She woke screaming, her throat raw and burning, her fingers closed around her daggers, and there was someone in her tent with her, multiple someones, and no, it wasn't her tent, she was outside in the cool night air, and someone was grappling with her, fighting, and all she could see was the ogre's face, its half-rotted yellow eyes sneering at her, its long tongue whispering over its lips as it hissed vile and obscene things. The Archdemon will kill you, bear you to the ground, rip out your insides and feast on them, cut you open, rip you open, tear into you and bite you, feast on your bones, crunch them, and then on your companions, on Morrigan first and then Leliana, but not Alistair, not him, not until last, because it sees into your mind like you see into its and it knows what you think about him in the dark of your tent.
Strong hands grabbed at her, more hands than an ogre should have, but she refused to be cowed, shrieking and shouting wordless denials. Something crunched when her elbow contacted with it, and a man howled. Her offhand dagger sliced at scraps of clothing – pathetic, pissant darkspawn armor – and then she was on the ogre again, cutting and slashing, her weapons thirsting for its blood.
It grunted when she slammed into it, catching her wrists and forcing her hands away. Leaping back, she dropped, sweeping her legs toward it. It wasn't expecting that, and she took it to the ground with her kick, and then she rolled onto it, lifting her daggers to plunge them into its eyes or its throat or its mouth. She'd force the blades straight through, out the back of its head, coat her hands in its brain matter and make it bleed and die.
She brought her hand up and back, and someone tackled her. His body forced her into the dirt at the side of a fire, so close it burned her eyes and she choked on the smoke. He was warm and solid on her back, and she liked it so much she wanted to spin about and backhand him.
Alistair breathed her name in her ear, and she froze beneath him, went utterly still.
Then, weakly, "Alistair?"
Bless him, he didn't hesitate, just pushed off her. Rolling over, she released her death grip on her daggers, her knuckles crying out in protest as she flexed her hands. Behind Alistair's crouched, watchful form, she saw Sten slowly rising to his feet, and beyond him, Wynne healing Zevran's broken nose and Leliana wearing a tunic complete with a gaping hole in the front.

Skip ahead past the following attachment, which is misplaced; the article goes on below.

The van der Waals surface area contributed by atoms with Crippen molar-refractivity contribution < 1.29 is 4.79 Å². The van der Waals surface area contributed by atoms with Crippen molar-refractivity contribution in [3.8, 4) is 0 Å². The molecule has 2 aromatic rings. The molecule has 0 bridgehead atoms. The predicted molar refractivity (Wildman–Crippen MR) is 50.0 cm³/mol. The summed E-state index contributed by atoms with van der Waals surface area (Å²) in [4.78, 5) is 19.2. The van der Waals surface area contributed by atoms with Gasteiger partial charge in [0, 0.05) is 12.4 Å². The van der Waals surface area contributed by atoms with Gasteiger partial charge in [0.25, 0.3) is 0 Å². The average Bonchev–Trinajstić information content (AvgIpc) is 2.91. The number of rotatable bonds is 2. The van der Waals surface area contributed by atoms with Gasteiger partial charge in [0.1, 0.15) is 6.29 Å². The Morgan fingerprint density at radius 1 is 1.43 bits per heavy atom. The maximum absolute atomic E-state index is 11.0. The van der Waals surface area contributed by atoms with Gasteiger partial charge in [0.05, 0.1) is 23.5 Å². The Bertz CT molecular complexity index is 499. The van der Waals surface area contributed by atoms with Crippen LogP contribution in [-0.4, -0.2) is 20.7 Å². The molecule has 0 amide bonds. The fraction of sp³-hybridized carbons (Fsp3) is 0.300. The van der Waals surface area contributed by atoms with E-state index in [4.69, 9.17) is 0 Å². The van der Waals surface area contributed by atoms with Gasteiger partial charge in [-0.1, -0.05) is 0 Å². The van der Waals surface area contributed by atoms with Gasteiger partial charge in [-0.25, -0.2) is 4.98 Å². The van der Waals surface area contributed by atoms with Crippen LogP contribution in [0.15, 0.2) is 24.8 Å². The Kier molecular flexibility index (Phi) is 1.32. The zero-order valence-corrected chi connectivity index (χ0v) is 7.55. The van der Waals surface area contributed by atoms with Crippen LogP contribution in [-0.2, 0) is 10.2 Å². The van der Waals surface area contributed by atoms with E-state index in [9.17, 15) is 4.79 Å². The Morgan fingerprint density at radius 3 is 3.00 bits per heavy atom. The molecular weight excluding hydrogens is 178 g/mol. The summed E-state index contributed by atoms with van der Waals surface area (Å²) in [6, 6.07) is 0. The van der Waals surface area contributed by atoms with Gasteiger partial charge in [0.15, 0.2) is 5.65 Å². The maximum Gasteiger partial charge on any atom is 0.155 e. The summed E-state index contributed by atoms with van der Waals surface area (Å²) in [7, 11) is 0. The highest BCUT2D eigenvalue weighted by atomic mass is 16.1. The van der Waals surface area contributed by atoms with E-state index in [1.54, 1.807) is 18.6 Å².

Dropping her head to her hands, she choked back a sob, only just realizing what she'd nearly done.
Alistair moved closer to her, gently taking her by the shoulder and drawing her into his arms. The heat from his body seeped into hers, but she still felt vile and tainted, twisted by the darkness of her nightmare, and she pushed her face into his neck to hide her tears of distress and fear from their party. Gently, he pressed his fingers against her shoulders, rubbing soothing circles over her back with his other hand.
"Is she calmed?" Morrigan asked
She felt the brush of Alistair's cheek against her hair as he nodded, one of his hands slipping up to her neck to hold her against him. His other arm curled under her legs, and he picked her up, cradling her against his body, and all she could smell was leather and sweat and Alistair. It was a comfort. A relief. "She's fine." She felt the words more than she heard them, the rumble of his voice soothing.
His chest swelled with a startled breath, and she felt him tense just before Morrigan's fingers touched the naked, cold flesh of her arm. Even wrapped in Alistair's warmth, the night chill took her, her nightmare's frozen claws refusing to let go. "Rest easy when you sleep." A moment's hesitance. "My friend."
Alistair carried her across the camp, and she kept her face hidden in his shoulder, closing her eyes to stop the flow of tears. They'd changed, shifted from upset and terror to shame and anguish. She'd hurt her friends. Her companions. Because of a dream.